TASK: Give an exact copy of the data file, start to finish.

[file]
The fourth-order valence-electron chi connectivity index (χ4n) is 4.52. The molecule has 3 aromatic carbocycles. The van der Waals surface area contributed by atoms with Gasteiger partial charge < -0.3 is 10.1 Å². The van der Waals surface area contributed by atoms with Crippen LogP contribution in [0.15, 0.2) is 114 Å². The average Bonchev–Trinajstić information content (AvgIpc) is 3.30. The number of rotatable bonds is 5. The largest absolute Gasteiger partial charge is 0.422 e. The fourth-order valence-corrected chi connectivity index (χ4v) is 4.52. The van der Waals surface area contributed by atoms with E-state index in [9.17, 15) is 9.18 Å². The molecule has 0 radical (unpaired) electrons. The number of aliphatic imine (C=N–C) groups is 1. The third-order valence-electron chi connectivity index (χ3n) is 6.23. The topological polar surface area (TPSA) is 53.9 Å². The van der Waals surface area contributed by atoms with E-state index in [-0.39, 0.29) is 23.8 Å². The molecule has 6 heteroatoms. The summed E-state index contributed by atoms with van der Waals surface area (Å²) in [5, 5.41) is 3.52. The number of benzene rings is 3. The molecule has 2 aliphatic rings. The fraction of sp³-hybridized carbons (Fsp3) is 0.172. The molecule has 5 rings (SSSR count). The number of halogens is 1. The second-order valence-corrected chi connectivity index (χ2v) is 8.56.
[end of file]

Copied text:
The fourth-order valence-electron chi connectivity index (χ4n) is 4.52. The molecule has 3 aromatic carbocycles. The van der Waals surface area contributed by atoms with Gasteiger partial charge < -0.3 is 10.1 Å². The van der Waals surface area contributed by atoms with Crippen LogP contribution in [0.15, 0.2) is 114 Å². The average Bonchev–Trinajstić information content (AvgIpc) is 3.30. The number of rotatable bonds is 5. The largest absolute Gasteiger partial charge is 0.422 e. The fourth-order valence-corrected chi connectivity index (χ4v) is 4.52. The van der Waals surface area contributed by atoms with E-state index in [9.17, 15) is 9.18 Å². The molecule has 0 radical (unpaired) electrons. The number of aliphatic imine (C=N–C) groups is 1. The third-order valence-electron chi connectivity index (χ3n) is 6.23. The topological polar surface area (TPSA) is 53.9 Å². The van der Waals surface area contributed by atoms with E-state index in [-0.39, 0.29) is 23.8 Å². The molecule has 6 heteroatoms. The summed E-state index contributed by atoms with van der Waals surface area (Å²) in [5, 5.41) is 3.52. The number of benzene rings is 3. The molecule has 2 aliphatic rings. The fraction of sp³-hybridized carbons (Fsp3) is 0.172. The molecule has 5 rings (SSSR count). The number of halogens is 1. The second-order valence-corrected chi connectivity index (χ2v) is 8.56.